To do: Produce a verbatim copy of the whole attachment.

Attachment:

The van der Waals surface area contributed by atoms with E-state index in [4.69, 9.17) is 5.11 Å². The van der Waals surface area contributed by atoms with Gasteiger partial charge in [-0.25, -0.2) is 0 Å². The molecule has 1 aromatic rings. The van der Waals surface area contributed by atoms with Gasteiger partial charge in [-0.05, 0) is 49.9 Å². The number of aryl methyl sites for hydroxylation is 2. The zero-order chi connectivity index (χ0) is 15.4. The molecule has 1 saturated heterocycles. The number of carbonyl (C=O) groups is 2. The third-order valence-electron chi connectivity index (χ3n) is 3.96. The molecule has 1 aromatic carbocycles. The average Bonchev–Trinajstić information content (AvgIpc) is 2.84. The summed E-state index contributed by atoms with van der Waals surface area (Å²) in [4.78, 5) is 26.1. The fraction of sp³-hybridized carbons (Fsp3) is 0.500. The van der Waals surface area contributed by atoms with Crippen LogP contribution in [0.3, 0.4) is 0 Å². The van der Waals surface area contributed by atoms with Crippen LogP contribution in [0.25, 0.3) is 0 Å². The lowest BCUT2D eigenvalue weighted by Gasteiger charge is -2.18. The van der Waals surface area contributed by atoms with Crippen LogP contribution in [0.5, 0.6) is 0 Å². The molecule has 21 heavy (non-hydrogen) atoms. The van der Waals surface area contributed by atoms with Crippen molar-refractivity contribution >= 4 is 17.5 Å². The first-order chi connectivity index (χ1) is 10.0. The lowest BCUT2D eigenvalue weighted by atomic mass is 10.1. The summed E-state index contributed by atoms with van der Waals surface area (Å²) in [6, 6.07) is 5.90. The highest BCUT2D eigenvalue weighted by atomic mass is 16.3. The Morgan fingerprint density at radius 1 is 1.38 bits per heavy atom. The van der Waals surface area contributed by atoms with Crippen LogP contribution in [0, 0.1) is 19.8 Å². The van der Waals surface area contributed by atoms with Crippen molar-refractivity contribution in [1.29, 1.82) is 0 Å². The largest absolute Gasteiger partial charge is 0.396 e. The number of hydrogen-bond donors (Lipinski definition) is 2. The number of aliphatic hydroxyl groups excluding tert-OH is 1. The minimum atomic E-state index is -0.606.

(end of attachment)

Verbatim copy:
The van der Waals surface area contributed by atoms with E-state index in [4.69, 9.17) is 5.11 Å². The van der Waals surface area contributed by atoms with Gasteiger partial charge in [-0.25, -0.2) is 0 Å². The molecule has 1 aromatic rings. The van der Waals surface area contributed by atoms with Gasteiger partial charge in [-0.05, 0) is 49.9 Å². The number of aryl methyl sites for hydroxylation is 2. The zero-order chi connectivity index (χ0) is 15.4. The molecule has 1 saturated heterocycles. The number of carbonyl (C=O) groups is 2. The third-order valence-electron chi connectivity index (χ3n) is 3.96. The molecule has 1 aromatic carbocycles. The average Bonchev–Trinajstić information content (AvgIpc) is 2.84. The summed E-state index contributed by atoms with van der Waals surface area (Å²) in [4.78, 5) is 26.1. The fraction of sp³-hybridized carbons (Fsp3) is 0.500. The van der Waals surface area contributed by atoms with Crippen LogP contribution in [0.3, 0.4) is 0 Å². The van der Waals surface area contributed by atoms with Crippen LogP contribution in [0.25, 0.3) is 0 Å². The lowest BCUT2D eigenvalue weighted by Gasteiger charge is -2.18. The van der Waals surface area contributed by atoms with Crippen LogP contribution in [0.5, 0.6) is 0 Å². The molecule has 21 heavy (non-hydrogen) atoms. The van der Waals surface area contributed by atoms with Crippen molar-refractivity contribution >= 4 is 17.5 Å². The first-order chi connectivity index (χ1) is 10.0. The lowest BCUT2D eigenvalue weighted by atomic mass is 10.1. The summed E-state index contributed by atoms with van der Waals surface area (Å²) in [6, 6.07) is 5.90. The highest BCUT2D eigenvalue weighted by atomic mass is 16.3. The Morgan fingerprint density at radius 1 is 1.38 bits per heavy atom. The van der Waals surface area contributed by atoms with Crippen LogP contribution in [0, 0.1) is 19.8 Å². The van der Waals surface area contributed by atoms with Crippen molar-refractivity contribution in [1.29, 1.82) is 0 Å². The largest absolute Gasteiger partial charge is 0.396 e. The number of hydrogen-bond donors (Lipinski definition) is 2. The number of aliphatic hydroxyl groups excluding tert-OH is 1. The minimum atomic E-state index is -0.606.